A fortnight is a long time in short-term credit markets.
Reports of US money market funds pulling out of European banks in July abounded last month – and French banks appear to be particularly vulnerable due to their relatively high reliance on short-term funds and lower deposit ratios. Well, the trend continued in August, the FT reports:
Some money market funds, historically essential providers of short-term financing to European banks, have begun to avoid French institutions entirely, while other money market fund managers say they are “de-emphasising” the country’s banks.
Adding a sting in the news is that money market funds have been attracting more investments since the US debt ceiling crisis was ‘resolved’ — but those investors apparently don’t want exposure to European banks:
Driving the funds’ behaviour is the fear of a run from nervous investors, who can withdraw money without notice.
“Our money market team has significantly diminished its exposure to eurozone banks recently because of headline risk, not because of credit issues,” said Legg Mason, which has ceased money market lending to the French banks.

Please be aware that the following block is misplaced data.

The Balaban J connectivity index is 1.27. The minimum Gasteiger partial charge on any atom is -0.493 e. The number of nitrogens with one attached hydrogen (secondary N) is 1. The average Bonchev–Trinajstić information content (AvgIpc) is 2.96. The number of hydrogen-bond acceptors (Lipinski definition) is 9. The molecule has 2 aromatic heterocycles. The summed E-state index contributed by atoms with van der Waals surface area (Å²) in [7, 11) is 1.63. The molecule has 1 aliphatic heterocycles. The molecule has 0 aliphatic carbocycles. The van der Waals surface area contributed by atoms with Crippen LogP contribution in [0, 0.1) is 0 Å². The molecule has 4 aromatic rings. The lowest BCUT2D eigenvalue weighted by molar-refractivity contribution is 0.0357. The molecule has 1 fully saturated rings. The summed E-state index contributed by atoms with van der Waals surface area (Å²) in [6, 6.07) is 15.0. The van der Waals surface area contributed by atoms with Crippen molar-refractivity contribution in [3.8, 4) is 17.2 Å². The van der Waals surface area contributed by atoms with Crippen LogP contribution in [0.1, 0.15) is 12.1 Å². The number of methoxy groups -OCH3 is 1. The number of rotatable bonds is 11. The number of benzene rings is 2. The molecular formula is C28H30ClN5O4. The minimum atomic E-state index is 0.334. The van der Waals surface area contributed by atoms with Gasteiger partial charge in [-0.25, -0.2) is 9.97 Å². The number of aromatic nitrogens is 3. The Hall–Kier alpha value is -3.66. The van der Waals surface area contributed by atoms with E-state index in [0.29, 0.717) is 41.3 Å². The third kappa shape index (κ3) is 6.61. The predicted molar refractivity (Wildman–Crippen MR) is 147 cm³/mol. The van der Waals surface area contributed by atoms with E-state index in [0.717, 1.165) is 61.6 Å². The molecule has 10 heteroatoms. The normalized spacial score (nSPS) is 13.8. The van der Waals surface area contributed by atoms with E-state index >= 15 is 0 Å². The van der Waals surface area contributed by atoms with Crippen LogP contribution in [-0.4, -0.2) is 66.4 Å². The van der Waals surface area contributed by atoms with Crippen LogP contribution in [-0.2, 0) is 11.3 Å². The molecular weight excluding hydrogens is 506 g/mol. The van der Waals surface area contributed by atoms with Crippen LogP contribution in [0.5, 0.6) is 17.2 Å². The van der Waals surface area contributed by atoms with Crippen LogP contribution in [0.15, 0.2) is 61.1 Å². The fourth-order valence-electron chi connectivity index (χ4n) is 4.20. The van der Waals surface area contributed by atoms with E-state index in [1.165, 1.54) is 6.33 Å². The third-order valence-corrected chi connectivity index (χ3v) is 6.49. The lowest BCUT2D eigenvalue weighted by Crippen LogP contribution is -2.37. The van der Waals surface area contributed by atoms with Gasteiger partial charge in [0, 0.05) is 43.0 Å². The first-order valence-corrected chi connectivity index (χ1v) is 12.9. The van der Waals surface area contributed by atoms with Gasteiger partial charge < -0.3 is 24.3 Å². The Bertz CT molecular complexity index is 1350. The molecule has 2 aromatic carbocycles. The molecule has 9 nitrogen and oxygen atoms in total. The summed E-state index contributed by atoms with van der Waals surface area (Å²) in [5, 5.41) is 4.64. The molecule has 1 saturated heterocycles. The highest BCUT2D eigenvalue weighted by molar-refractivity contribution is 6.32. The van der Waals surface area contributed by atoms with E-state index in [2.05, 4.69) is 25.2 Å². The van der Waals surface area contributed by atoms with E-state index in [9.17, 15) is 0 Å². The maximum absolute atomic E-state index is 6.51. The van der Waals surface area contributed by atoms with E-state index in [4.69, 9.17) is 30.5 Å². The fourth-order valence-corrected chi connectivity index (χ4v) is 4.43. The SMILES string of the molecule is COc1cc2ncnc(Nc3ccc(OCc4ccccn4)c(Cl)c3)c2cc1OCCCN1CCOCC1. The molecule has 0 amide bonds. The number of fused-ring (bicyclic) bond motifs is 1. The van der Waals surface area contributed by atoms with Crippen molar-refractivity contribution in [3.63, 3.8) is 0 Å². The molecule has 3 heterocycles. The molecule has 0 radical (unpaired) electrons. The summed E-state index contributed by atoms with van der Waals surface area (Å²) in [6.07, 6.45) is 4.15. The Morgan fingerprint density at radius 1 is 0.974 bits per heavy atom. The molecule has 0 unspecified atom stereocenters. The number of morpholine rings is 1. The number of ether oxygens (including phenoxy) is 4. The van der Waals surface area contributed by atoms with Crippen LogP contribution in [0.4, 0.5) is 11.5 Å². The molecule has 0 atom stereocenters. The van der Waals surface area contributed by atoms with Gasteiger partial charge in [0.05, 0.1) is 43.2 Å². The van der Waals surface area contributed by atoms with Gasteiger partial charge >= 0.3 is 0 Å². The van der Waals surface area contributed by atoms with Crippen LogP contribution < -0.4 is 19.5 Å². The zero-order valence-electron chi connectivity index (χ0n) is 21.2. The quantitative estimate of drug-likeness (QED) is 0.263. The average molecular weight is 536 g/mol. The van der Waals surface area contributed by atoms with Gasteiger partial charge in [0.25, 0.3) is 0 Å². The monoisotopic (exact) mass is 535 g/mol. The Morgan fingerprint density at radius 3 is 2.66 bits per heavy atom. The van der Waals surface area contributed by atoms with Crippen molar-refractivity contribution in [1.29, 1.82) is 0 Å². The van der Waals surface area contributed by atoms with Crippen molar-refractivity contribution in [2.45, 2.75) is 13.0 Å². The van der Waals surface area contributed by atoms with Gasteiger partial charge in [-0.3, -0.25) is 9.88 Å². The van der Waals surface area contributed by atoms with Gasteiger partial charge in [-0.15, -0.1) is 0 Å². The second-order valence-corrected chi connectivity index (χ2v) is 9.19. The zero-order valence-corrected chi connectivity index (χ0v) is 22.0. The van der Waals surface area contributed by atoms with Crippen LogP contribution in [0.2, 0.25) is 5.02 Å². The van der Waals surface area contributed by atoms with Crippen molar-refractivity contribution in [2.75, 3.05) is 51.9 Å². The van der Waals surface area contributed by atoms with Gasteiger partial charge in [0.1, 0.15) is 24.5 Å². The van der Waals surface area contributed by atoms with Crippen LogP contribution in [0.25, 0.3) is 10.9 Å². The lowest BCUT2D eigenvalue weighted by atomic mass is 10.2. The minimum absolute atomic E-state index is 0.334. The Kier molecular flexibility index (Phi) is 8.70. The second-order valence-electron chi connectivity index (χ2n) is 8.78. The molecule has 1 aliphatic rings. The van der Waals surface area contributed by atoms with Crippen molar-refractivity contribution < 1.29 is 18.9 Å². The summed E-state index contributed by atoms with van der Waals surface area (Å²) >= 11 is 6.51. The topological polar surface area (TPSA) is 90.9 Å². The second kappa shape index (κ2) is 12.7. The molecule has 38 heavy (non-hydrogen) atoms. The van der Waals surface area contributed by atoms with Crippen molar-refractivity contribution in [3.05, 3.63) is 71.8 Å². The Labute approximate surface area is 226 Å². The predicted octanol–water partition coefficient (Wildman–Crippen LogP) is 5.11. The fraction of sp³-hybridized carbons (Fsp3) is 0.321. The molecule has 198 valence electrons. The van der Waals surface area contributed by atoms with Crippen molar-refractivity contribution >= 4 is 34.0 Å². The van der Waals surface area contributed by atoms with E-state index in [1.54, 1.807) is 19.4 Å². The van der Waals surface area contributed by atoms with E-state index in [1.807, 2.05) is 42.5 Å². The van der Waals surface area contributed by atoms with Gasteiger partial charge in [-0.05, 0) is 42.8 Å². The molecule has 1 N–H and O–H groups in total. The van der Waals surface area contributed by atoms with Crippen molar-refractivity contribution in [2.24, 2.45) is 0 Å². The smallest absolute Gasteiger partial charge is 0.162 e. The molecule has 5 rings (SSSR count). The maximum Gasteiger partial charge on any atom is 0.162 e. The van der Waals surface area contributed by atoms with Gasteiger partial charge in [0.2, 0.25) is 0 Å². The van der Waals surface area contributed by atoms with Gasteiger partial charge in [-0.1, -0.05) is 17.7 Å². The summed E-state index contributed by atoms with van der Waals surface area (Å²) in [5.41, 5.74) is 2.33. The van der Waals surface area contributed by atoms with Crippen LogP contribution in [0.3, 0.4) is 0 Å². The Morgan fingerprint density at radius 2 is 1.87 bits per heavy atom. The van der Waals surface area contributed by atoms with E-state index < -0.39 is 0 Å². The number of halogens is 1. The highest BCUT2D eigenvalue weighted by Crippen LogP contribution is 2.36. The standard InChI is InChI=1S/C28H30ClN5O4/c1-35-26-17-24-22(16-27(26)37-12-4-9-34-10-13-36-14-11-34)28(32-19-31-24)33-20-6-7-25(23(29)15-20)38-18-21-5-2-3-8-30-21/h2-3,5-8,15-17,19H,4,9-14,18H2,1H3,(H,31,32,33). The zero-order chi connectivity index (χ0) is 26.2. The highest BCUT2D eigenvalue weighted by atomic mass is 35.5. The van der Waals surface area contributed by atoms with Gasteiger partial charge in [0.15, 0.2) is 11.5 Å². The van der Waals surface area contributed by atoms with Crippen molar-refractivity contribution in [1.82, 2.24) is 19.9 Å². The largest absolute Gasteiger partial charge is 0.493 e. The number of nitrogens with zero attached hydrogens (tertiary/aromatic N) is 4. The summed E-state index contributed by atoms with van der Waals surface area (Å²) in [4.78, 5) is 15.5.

SocGen in its quarterly earnings presentation last week showed how much its short-term funding from US money markets fell in the first half of August:
SocGen said it proactively managed its liquidity thus:
• Proactive management of the August pullbackof US Money Market funds
-Decrease of long position with the FED
-Use of EUR/USD swaps in interbank market
-Reduction of market activities needs
• EUR funding remained abundant at all times and was increased in August
• More structural actions can be implemented ifUSD funding durably lower, with manageable P&L impact
Still, one wonders what the next fortnight looked like.